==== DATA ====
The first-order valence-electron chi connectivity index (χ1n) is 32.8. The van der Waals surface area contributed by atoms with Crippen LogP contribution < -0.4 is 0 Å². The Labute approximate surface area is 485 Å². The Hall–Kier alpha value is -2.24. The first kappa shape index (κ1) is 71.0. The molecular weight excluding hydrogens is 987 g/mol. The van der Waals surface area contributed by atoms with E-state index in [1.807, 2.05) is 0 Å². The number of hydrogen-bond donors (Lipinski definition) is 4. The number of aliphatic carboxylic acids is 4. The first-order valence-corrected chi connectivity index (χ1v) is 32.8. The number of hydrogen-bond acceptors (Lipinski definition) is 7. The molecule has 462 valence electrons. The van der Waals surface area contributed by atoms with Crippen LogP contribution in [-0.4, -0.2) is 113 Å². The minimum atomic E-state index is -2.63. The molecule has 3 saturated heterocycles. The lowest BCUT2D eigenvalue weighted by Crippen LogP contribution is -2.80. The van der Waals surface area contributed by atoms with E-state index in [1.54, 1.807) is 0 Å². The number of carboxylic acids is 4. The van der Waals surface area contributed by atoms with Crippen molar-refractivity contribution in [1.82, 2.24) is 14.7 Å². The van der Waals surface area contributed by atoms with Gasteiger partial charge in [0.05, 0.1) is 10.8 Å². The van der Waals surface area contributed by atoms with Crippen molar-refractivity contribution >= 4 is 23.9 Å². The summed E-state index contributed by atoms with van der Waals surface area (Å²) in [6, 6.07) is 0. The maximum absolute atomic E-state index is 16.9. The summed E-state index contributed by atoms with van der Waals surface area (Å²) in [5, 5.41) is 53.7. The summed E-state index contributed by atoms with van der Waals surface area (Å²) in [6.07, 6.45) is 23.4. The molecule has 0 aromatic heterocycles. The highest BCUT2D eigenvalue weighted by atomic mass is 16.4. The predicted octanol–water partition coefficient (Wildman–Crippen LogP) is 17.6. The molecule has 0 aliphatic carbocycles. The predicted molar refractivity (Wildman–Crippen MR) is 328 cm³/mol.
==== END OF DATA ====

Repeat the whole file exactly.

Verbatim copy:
The first-order valence-electron chi connectivity index (χ1n) is 32.8. The van der Waals surface area contributed by atoms with Crippen LogP contribution < -0.4 is 0 Å². The Labute approximate surface area is 485 Å². The Hall–Kier alpha value is -2.24. The first kappa shape index (κ1) is 71.0. The molecular weight excluding hydrogens is 987 g/mol. The van der Waals surface area contributed by atoms with E-state index in [1.807, 2.05) is 0 Å². The number of hydrogen-bond donors (Lipinski definition) is 4. The number of aliphatic carboxylic acids is 4. The first-order valence-corrected chi connectivity index (χ1v) is 32.8. The number of hydrogen-bond acceptors (Lipinski definition) is 7. The molecule has 462 valence electrons. The van der Waals surface area contributed by atoms with Crippen LogP contribution in [-0.4, -0.2) is 113 Å². The minimum atomic E-state index is -2.63. The molecule has 3 saturated heterocycles. The lowest BCUT2D eigenvalue weighted by Crippen LogP contribution is -2.80. The van der Waals surface area contributed by atoms with E-state index in [1.54, 1.807) is 0 Å². The number of carboxylic acids is 4. The van der Waals surface area contributed by atoms with Crippen molar-refractivity contribution in [1.82, 2.24) is 14.7 Å². The van der Waals surface area contributed by atoms with Gasteiger partial charge in [0.05, 0.1) is 10.8 Å². The van der Waals surface area contributed by atoms with Crippen molar-refractivity contribution >= 4 is 23.9 Å². The summed E-state index contributed by atoms with van der Waals surface area (Å²) in [6, 6.07) is 0. The maximum absolute atomic E-state index is 16.9. The summed E-state index contributed by atoms with van der Waals surface area (Å²) in [5, 5.41) is 53.7. The summed E-state index contributed by atoms with van der Waals surface area (Å²) in [6.07, 6.45) is 23.4. The molecule has 0 aromatic heterocycles. The highest BCUT2D eigenvalue weighted by atomic mass is 16.4. The predicted octanol–water partition coefficient (Wildman–Crippen LogP) is 17.6. The molecule has 0 aliphatic carbocycles. The predicted molar refractivity (Wildman–Crippen MR) is 328 cm³/mol.